Monitor lizard: MAATY Organization’s Third Special Issue on Wildlife Week


Dehradun: Dehradun-based Maaty Organization, in association with USERC, has pledged to observe the wildlife week by organizing photography and video making competitions on the theme, “Sustaining all life in Earth”. Besides the competitions, the organization also brings out special issues on various protected wildlife, each day. 

Today’s issue has been written by Ms. Urvashi David and Dr. Ankita Rajput

Today’s protected wildlife: Monitor lizard (Varanus)

“Leave us alone human……………let’s stand together for wild”

Poaching has alluded as unlawful chasing or catching of wild creatures. Since the 1980s, the term “poaching” has additionally been used utilized to allude to the illicit collecting of wild plants and animal species for their body parts or skin has existed for as long as humans had wanted them. This market thrived based on the request of the product has existed for quite a while, lawfully. This is because the meaning of the term illegal has changed over the centuries. Another motivation to forestall poaching and untamed life dealing is to save the regular species for our people in the future generations so as they too can enjoy the wonders of nature that our generation and the previous ones have enjoyed.

Here we are focusing on an innocent creature Varanus, also called Monitor lizard. Most of the monitor lizard’s species fall in the categories of least concern under the IUCN Red List of threatened species, but the population is decreasing globally. In India, the monitor lizards protected under Schedule I of the Wildlife Protection Act, 1972, indicating that they are strictly protected. Approximately 79 species of monitor lizard are widely distributed in Africa, Asia, Australia, and most of the surrounding islands between these regions. India harbors four species of Varanus lizards: the Varanus bengalensis (Bengal monitor lizard), V. griseus (Desert monitor), V. flavescens (Yellow monitor) and V.salvator (Water monitor). Unfortunately, monitors are declining rapidly as the poachers are aimlessly chasing them. The poaching of the species is done for the sake of their skin (used in making a musical instrument called Drum), meat (as a protein source by local tribes), and their fat (used as a medication to treat a variety of diseases due to their aphrodisiac properties). Religious beliefs are also a threat to the monitor lizard population in India as Hatha Jodi. Hatha Jodi is the root of the plant found in the forest of Madhya Pradesh. According to Indian mythology, it’s a blessing of the goddess Chamunda to this plant which is used as a good luck charm, as well as for prosperity. But the trees have slowly diminished and the Hatha Jodi resembles as the male genital part of monitor lizard therefore the trade of monitor lizard is done which is a threat to its population. The genital organ of this poor animal will not help you to become rich. Monitor lizards are being hunted due to lack of awareness, the superstition of society, and cruelty. The use of pesticides and habitat destruction is also responsible for the decline of monitor lizards.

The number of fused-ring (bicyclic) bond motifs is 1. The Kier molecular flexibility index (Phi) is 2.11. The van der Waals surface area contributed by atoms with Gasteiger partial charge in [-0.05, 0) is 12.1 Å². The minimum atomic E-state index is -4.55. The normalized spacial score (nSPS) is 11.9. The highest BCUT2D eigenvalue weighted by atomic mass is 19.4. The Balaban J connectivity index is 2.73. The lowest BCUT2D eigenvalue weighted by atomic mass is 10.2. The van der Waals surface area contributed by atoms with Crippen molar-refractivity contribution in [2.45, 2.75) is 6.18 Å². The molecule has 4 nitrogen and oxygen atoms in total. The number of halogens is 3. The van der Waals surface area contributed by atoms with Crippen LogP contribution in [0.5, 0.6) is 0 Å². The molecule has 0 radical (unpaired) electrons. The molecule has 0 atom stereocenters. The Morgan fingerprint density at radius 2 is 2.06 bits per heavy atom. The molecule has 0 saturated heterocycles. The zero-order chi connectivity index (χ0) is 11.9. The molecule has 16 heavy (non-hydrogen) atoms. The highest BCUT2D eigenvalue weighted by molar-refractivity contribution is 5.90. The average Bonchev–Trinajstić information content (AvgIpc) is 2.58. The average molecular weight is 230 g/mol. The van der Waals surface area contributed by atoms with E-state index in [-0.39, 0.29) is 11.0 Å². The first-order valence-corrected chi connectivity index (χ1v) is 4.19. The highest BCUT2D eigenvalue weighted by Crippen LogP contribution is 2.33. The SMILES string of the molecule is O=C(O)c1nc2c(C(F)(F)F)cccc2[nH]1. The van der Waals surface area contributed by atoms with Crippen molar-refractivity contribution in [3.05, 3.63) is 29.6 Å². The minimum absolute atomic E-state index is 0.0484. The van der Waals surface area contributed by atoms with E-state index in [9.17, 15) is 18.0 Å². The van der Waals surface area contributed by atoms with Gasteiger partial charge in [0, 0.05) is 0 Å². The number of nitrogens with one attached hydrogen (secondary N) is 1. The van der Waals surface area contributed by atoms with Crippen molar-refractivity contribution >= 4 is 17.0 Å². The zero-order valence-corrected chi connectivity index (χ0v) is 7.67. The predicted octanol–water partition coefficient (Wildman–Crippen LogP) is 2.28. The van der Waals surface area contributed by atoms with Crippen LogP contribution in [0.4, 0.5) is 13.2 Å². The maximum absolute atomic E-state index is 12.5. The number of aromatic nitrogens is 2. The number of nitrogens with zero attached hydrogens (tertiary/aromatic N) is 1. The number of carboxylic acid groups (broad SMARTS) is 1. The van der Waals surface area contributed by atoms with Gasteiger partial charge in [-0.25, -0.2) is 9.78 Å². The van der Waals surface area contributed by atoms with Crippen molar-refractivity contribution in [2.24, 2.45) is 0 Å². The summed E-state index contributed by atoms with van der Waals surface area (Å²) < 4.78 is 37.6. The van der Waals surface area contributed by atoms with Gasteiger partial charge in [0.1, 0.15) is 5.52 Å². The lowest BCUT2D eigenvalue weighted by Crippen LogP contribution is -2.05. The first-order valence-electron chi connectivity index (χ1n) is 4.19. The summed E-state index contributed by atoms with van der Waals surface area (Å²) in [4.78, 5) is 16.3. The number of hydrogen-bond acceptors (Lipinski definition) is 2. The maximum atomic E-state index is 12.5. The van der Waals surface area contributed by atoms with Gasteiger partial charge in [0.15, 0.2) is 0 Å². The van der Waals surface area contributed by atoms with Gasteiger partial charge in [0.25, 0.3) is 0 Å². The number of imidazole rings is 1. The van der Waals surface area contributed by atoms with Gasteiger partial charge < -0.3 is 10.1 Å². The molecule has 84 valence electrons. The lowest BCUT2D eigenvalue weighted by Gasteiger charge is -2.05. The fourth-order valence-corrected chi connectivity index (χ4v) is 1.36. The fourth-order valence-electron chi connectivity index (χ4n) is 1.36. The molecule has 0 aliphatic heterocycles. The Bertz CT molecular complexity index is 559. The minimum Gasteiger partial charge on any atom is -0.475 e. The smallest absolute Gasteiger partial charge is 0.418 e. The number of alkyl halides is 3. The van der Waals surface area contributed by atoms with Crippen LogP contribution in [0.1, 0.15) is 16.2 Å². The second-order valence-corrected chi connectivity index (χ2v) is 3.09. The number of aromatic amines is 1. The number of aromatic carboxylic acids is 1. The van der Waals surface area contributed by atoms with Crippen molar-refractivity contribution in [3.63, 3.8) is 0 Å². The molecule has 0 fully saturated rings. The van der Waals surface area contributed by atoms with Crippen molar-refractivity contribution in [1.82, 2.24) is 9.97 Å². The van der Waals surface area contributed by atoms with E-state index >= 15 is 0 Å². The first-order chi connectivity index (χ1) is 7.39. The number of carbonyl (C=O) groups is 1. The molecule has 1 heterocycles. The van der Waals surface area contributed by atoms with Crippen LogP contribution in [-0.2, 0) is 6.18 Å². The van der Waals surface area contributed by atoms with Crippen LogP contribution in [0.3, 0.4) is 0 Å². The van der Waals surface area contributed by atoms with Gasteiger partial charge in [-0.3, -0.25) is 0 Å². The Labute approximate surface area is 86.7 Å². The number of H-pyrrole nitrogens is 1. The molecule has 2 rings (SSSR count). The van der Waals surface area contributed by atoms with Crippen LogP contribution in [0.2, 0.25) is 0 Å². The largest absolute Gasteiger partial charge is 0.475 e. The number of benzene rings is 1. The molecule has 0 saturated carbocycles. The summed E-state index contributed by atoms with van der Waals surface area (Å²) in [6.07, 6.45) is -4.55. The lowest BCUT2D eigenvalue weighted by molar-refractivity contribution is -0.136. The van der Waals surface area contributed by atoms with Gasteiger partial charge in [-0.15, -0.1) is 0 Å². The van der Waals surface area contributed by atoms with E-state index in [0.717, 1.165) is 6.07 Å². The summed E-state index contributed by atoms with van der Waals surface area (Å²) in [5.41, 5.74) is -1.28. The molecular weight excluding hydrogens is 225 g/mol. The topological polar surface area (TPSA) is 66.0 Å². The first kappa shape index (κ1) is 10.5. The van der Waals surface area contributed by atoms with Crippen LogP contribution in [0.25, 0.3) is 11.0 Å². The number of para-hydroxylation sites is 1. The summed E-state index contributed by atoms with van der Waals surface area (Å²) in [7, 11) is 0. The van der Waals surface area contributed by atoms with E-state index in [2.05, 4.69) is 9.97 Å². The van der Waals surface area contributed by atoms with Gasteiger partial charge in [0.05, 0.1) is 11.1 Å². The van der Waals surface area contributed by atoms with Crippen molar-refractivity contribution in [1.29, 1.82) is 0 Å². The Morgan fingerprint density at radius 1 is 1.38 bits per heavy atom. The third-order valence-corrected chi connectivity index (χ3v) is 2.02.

Decreasing the population of monitor lizards is an alarming situation for all of us and there is an urgent need to take strict conservative measures and conduct a comprehensive study on population structure to protect the species and prevent to fall into the category of endangered or extinct from least concern. Poaching must be strictly monitored in the ground level as well. Then only the species can be conserved. On this untamed wildlife week, let us all take a pledge to conserve this precious nature and every individual should consider it as their own obligation.

Ms. Urvashi David is a Research Fellow & Dr. Ankita Rajpoot is a Scientist in the Maaty Organization, Dehradun. They may be reached at

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